“Somebody turned me onto a YouTube clip of Dame Judith Anderson, in the 1940s-1950s, playing Medea. And it’s very, ‘Woe is me!’ One of those Medeas,” Alfaro said. “And in it, the women of Corinth circle her and say, ‘Look at her, soiling our shore.’ And I thought ‘Ohhhhh, she’s an undocumented woman who’s arrived in this land and everybody hates her!’”

He decided to convert the story into a tale of Mexican immigrants trying to make it in Los Angeles.

“Mojada” begins with a monologue by Medea’s nurse and surrogate mother, Tita, played by the actress VIVIS. She softens up the crowd with jokes and stories about the family’s new life in America. But each joke is delivered with the understanding the transition was a rough one.

At one point in her monologue, the audience has barely recovered from Tita’s analogy of a big strong guy from the neighborhood as a bull between the sheets.

“They hide their ‘chisme’ here,” Tita continues, amid the audiences hoots and laughter, “because somebody always wants to steal your secrets! Your smile! Your bull! Which is why it’s better in this country to have nothing, which is exactly what I have.”

Through three productions, Alfaro’s vision of the play  has changed. As he fleshed out Medea’s immigrant experience, he came to focus on her isolation and past traumas.

“More than half all women who cross into the U.S., undocumented from the southern border are assaulted, sexually,” Alfaro said, “most of the time on other side of the border, a great deal of the time by the Mexican Army. So by the time you get here, there’s already a trauma you’re carrying with you.”

Playwright Luis Alfaro: "I came into playwriting as a means of creating social change."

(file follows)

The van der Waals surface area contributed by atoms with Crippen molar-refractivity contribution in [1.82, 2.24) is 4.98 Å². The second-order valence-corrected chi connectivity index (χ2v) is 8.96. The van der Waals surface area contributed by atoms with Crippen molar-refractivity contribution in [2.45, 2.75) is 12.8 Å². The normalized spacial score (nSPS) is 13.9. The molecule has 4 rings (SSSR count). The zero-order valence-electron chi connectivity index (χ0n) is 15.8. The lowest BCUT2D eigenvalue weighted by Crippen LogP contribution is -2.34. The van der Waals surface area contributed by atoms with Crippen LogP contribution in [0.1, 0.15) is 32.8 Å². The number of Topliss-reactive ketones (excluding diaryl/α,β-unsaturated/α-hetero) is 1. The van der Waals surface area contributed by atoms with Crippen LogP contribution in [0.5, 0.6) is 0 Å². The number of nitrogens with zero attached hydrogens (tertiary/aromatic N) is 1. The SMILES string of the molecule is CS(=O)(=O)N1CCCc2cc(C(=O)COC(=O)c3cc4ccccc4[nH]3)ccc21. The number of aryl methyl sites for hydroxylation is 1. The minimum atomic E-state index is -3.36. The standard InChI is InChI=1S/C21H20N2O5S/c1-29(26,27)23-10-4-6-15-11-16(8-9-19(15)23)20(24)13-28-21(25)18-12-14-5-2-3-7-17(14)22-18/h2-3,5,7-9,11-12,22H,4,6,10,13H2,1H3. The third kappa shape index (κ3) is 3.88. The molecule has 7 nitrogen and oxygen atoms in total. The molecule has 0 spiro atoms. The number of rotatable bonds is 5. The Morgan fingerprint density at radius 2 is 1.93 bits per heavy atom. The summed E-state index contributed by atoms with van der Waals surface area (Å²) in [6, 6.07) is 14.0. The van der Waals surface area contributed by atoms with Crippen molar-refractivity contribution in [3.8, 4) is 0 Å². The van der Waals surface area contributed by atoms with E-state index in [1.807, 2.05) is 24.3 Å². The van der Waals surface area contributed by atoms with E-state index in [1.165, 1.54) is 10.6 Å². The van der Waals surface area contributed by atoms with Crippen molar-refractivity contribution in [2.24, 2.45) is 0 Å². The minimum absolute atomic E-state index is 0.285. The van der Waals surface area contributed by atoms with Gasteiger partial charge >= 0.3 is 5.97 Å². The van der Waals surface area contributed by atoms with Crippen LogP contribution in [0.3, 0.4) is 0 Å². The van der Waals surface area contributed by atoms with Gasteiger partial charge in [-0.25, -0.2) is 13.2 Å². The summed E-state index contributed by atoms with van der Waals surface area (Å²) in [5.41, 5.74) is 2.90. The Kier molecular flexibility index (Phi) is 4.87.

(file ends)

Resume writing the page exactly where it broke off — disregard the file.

Playwright Luis Alfaro: “I came into playwriting as a means of creating social change.”

Jenny Graham/Courtesy of Oregon Shakespeare Festival

In a pivotal scene in “Mojada,” Jason comes home from his construction job. He and Medea are alone in the dusty yard by the tumble-down shack where they live. Medea makes an impulsive pass at Jason. She knows they’re drifting apart, and is trying to break through a horror of intimacy that followed her north from the border.

“I don’t want it to feel like a prison,” she tells Jason. “I want to love in this yard, make it a special place for us. Like before.”

But in the end, she can’t do it.

The price exacted at the border crossing is just the beginning. As the play unfolds, it becomes clear Medea is unable to forget her past, learn English, and hustle within the very limited avenues open to Mexican immigrants. She spends her days sewing collars and cuffs for sweatshop wages, seldom going out, a prisoner of her own anxieties. That inability to conform to an American ideal drives her to tragedy.